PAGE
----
Sunday, 18 January 2009

When did we start writing?

Now have the results from the poll. The question was:

'When did you realise you wanted to write?'
A. I always have, in some way. (40%)
B. Early on - pre-teens (20%)
C. Teens (20%)
D. 20s (20%)
E. 30s
F. 40s
G. Over 50
H. I want to write?

40% of people who answered said they have always wanted to write. That's a pretty interesting result I think. To know what you want to do from such an early age must be great. Of course some of them won't have know that was a career path, but they wanted to write. Well done to you people!

Then we have the more likely people who decided in their pre-teen years, teens or 20s. I'm one of the teen people (though only just).

It would be nice to know all through life what you want to do. However I have a theory...

If you decide at an early age (let's say 12) that you want to write as a career, then you'll get the standard 'you can't do that, it's unstable, get a proper job' talk. This will mostly come from the parents and I can see why. Who knows if this kid can write? Who knows if he can make money from it?

Parents are only looking out for you. But while they're doing that, they inevitably crush you. If a 12 year old says he wants to be a writer, he'll get the dream-crushing reality. He's not old enough to stand on his own and do what he wants despite what everyone else says. That age doesn't come (depending on the person) until about 18. So that's 6 long years for the parents to convince the kid that they're right - he won't survive as a writer. Any kid that survives that deserves a medal.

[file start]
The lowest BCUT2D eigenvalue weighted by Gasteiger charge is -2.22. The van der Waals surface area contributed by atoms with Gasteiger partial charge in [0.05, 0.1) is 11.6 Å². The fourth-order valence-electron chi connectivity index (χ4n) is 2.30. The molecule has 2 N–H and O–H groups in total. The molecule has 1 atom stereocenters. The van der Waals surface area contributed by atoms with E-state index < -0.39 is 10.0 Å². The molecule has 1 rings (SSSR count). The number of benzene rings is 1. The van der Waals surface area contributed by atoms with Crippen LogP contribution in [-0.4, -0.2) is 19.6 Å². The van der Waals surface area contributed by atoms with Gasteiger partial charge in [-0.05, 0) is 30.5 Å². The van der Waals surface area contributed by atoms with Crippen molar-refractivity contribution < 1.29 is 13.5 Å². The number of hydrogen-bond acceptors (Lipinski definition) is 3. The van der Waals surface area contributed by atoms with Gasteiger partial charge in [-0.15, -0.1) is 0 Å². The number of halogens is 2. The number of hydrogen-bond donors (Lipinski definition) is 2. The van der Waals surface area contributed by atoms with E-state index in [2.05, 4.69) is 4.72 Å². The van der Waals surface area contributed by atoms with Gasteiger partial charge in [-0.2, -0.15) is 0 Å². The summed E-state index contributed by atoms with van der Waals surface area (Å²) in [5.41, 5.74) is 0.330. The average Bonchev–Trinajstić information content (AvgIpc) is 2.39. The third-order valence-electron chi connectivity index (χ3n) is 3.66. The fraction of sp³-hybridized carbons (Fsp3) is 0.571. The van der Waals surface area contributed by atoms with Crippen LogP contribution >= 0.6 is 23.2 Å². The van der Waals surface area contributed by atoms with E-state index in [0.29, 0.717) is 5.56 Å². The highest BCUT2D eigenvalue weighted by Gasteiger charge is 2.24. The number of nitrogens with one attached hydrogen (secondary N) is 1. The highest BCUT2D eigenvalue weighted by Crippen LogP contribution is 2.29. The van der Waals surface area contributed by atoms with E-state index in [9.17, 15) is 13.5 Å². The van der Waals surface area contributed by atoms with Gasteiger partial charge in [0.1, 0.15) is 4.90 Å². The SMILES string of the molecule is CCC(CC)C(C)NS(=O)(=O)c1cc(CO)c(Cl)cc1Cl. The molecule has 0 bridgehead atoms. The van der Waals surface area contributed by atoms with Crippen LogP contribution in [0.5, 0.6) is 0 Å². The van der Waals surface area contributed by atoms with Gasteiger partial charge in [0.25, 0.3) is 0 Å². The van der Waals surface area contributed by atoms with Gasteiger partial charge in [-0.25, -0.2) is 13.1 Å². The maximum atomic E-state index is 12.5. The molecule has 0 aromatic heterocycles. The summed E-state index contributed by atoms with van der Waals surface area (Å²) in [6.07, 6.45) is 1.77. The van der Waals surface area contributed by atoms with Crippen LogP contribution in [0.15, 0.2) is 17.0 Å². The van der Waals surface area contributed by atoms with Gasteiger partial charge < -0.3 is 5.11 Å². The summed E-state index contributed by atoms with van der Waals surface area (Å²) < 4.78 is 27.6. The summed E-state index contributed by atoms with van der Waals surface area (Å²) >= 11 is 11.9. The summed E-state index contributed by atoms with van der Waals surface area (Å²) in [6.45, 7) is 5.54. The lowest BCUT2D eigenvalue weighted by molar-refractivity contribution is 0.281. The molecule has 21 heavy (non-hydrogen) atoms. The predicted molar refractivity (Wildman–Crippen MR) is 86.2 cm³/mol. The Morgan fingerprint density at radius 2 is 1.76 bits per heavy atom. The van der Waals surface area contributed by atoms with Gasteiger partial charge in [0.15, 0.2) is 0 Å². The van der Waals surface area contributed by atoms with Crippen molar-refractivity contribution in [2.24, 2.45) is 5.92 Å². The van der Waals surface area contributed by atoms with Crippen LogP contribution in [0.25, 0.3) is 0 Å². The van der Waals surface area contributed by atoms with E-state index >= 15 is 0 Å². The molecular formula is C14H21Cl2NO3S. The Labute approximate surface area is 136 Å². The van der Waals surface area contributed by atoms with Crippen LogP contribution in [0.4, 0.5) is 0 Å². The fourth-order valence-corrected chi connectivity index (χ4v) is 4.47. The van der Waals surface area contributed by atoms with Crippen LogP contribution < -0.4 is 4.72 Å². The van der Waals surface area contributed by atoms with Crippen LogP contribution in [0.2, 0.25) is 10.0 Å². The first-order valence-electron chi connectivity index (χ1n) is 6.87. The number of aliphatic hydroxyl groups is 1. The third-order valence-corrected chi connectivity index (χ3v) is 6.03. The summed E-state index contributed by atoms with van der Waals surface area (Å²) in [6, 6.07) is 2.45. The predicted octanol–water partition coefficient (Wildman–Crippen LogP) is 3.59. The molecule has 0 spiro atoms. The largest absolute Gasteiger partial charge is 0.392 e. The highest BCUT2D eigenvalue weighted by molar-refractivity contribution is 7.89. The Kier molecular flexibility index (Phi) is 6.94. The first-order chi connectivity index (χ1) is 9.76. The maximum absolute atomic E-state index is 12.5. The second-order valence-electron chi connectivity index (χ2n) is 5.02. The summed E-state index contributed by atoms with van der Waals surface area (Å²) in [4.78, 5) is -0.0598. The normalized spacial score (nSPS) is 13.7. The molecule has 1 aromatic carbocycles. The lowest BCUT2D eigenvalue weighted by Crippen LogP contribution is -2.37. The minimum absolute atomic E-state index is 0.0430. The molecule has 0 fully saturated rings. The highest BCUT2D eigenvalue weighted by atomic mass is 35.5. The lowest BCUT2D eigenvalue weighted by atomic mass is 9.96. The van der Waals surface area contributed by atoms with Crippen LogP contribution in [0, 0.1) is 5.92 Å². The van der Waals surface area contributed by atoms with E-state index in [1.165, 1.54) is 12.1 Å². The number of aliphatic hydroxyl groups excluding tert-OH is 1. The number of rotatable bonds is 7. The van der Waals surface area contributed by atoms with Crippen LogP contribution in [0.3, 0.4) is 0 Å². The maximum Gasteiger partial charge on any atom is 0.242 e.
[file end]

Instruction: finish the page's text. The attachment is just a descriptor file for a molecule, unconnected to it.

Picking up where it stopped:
So I decided at the age of 10 that I wanted to be a writer. To be honest, I think my parents thought it would go away and I'd set my sights on a safer job. I was at uni studying English, so they needn't worry too much.

If they had been the type to crush me and say 'No, you can't do that' etc, then it wouldn't have mattered. I was old enough and independent enough to tell them where to go and carry on. Yes they were a little uncomfortable with my career choice and may like me to get a 'safer' job, but I know they'll support me whatever I do. And that's what matters.

So what I'm saying is; I think the best time to decide you want to be a writer, is about 18. Then no matter what anyone says, you'll probably keep going. Another option is to decide and not tell anyone till you're 18.

But an interesting result from the poll, thanks to those who answered. There's a new question up now at the right-hand side about writing books, so be sure to check it out.

Shiny writing,


Anonymous said...

haha, what a small world. About a month ago I stumbled upon your blog whilst writing mine, I sent you a little message but you never replied.

Then two days ago we had a conversation about me getting involved with Micheal's Resignation. Well now we 'know' each other a little I will add your blog to y list of reads. Peace

Anonymous said...